Fortunately, no one was hurt during this attempt!

The youngest member of our group gives it a try

The tour of the buffalo jump was the highlight of our visit to Havre.  Next up, Glacier National Park!

More on that later . . .


This entry was posted in Uncategorized. Bookmark the permalink.

17 Responses to A Buffalo Jump

  1. Barb and I were going to drive up to Ulm, MT just south of Great Falls after we left Glacier and see the Ulm Pishkun State Monument, which was another Buffalo Jump, but, didn’t make it. Thanks for giving us the tour of yours and the history…. you are a good tour guide..


  2. Thanks for this great post about a buffalo jump. We went to Head Smashed In Buffalo Jump World Heritage Site in Alberta last year on our way to Alaska. There is a very interesting museum on the site where we watched an excellent film which reenacts a hunt and saw many informative exhibits, We didn’t see any archaeological digs so thanks for the photos of that. Love that you got to try to hit a buffalo with a spear!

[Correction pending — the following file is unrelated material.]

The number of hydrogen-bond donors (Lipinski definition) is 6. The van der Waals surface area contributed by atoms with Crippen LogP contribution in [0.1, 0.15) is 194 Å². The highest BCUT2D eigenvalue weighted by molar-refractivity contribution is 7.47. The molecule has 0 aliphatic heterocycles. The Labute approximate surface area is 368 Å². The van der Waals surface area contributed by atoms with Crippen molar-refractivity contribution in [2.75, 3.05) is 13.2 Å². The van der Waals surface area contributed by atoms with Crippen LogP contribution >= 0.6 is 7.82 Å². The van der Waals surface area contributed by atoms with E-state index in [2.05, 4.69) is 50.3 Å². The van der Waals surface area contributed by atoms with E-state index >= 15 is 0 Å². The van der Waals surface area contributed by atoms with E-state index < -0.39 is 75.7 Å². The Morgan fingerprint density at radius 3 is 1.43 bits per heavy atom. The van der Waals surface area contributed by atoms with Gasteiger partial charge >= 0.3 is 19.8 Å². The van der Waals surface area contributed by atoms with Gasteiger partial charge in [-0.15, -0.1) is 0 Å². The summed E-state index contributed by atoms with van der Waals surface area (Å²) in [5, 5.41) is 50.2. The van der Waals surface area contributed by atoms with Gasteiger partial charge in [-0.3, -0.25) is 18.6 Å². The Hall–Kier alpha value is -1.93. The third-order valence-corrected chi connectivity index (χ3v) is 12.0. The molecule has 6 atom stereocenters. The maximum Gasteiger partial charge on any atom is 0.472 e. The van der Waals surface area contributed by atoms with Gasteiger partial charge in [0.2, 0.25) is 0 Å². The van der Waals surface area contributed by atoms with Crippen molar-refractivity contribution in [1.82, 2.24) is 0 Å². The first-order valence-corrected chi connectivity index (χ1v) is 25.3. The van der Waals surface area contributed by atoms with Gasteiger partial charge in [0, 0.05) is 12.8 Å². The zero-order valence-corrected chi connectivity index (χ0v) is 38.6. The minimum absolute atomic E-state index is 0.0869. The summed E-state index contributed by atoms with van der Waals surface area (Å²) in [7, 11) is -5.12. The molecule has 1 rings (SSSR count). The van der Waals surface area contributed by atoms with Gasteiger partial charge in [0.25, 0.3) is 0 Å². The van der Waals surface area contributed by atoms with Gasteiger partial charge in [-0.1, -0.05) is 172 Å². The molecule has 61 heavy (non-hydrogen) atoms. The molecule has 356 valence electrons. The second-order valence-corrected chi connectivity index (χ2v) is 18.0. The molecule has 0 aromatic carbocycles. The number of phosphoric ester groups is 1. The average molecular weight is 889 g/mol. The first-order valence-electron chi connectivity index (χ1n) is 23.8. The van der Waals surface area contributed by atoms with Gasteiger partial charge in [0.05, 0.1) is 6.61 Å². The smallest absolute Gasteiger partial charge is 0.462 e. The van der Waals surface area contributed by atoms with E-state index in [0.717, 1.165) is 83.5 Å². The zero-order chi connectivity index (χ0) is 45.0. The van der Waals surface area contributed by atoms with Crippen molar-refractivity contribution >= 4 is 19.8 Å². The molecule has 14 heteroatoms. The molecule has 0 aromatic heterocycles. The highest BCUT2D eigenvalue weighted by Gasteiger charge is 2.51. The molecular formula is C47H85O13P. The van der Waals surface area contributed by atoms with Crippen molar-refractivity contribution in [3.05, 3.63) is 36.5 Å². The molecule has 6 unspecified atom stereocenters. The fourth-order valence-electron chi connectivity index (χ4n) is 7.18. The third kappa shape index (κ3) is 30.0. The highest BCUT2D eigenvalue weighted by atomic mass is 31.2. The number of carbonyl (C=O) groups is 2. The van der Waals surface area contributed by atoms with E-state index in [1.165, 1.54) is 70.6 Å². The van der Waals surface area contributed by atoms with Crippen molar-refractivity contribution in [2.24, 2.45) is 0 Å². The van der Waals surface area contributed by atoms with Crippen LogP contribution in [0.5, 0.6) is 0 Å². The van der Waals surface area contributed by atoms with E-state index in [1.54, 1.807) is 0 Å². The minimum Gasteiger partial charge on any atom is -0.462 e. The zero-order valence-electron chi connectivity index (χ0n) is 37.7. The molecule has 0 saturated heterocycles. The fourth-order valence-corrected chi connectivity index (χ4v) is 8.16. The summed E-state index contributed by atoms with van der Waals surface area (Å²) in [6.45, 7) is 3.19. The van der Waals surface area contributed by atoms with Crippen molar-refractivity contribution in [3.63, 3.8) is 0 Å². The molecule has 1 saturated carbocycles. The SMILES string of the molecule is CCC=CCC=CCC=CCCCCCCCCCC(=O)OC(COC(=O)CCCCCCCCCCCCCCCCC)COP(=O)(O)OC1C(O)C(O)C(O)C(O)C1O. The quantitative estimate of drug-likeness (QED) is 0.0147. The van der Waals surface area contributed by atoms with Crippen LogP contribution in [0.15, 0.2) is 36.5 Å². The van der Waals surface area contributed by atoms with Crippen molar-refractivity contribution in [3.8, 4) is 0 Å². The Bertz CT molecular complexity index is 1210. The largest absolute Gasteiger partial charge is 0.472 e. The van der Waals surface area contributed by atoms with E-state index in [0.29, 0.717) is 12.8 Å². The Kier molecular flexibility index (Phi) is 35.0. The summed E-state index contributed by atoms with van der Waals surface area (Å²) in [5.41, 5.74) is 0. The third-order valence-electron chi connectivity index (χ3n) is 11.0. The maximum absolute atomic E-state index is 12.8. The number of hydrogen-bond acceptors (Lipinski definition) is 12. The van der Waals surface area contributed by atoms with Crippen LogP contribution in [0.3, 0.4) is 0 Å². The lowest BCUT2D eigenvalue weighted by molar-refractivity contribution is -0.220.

3. pmbweaver says:

    I love interactive tours. What a neat way to demonstrate how they cooked buffalo meat. I bet the kids got a big kick out of cooking their own meat.

    I have never seen an Indian throw an arrow like you are doing. How interesting. I would think it would take a lot of practice to be accurate with that thing. You both have such good form. I am surprised they didn’t want to put war paint on your face, feathers in your hair and hire y’all to do the demonstrations.

  4. Gay says: